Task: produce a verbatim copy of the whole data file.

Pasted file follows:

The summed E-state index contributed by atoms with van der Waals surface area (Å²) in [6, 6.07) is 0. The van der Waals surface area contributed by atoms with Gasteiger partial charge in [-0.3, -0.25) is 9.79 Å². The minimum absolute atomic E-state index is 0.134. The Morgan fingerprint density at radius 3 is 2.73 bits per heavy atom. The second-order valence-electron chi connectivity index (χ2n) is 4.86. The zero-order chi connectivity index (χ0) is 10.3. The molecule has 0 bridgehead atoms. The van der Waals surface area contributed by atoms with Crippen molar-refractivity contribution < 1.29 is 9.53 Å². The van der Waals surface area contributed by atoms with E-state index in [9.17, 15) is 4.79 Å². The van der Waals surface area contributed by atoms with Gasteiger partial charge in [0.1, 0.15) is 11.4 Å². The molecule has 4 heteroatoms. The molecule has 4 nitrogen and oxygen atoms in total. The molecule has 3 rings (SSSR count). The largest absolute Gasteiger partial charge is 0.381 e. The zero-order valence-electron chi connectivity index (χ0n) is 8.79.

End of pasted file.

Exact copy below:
The summed E-state index contributed by atoms with van der Waals surface area (Å²) in [6, 6.07) is 0. The van der Waals surface area contributed by atoms with Gasteiger partial charge in [-0.3, -0.25) is 9.79 Å². The minimum absolute atomic E-state index is 0.134. The Morgan fingerprint density at radius 3 is 2.73 bits per heavy atom. The second-order valence-electron chi connectivity index (χ2n) is 4.86. The zero-order chi connectivity index (χ0) is 10.3. The molecule has 0 bridgehead atoms. The van der Waals surface area contributed by atoms with Crippen molar-refractivity contribution < 1.29 is 9.53 Å². The van der Waals surface area contributed by atoms with E-state index in [9.17, 15) is 4.79 Å². The van der Waals surface area contributed by atoms with Gasteiger partial charge in [0.1, 0.15) is 11.4 Å². The molecule has 4 heteroatoms. The molecule has 4 nitrogen and oxygen atoms in total. The molecule has 3 rings (SSSR count). The largest absolute Gasteiger partial charge is 0.381 e. The zero-order valence-electron chi connectivity index (χ0n) is 8.79.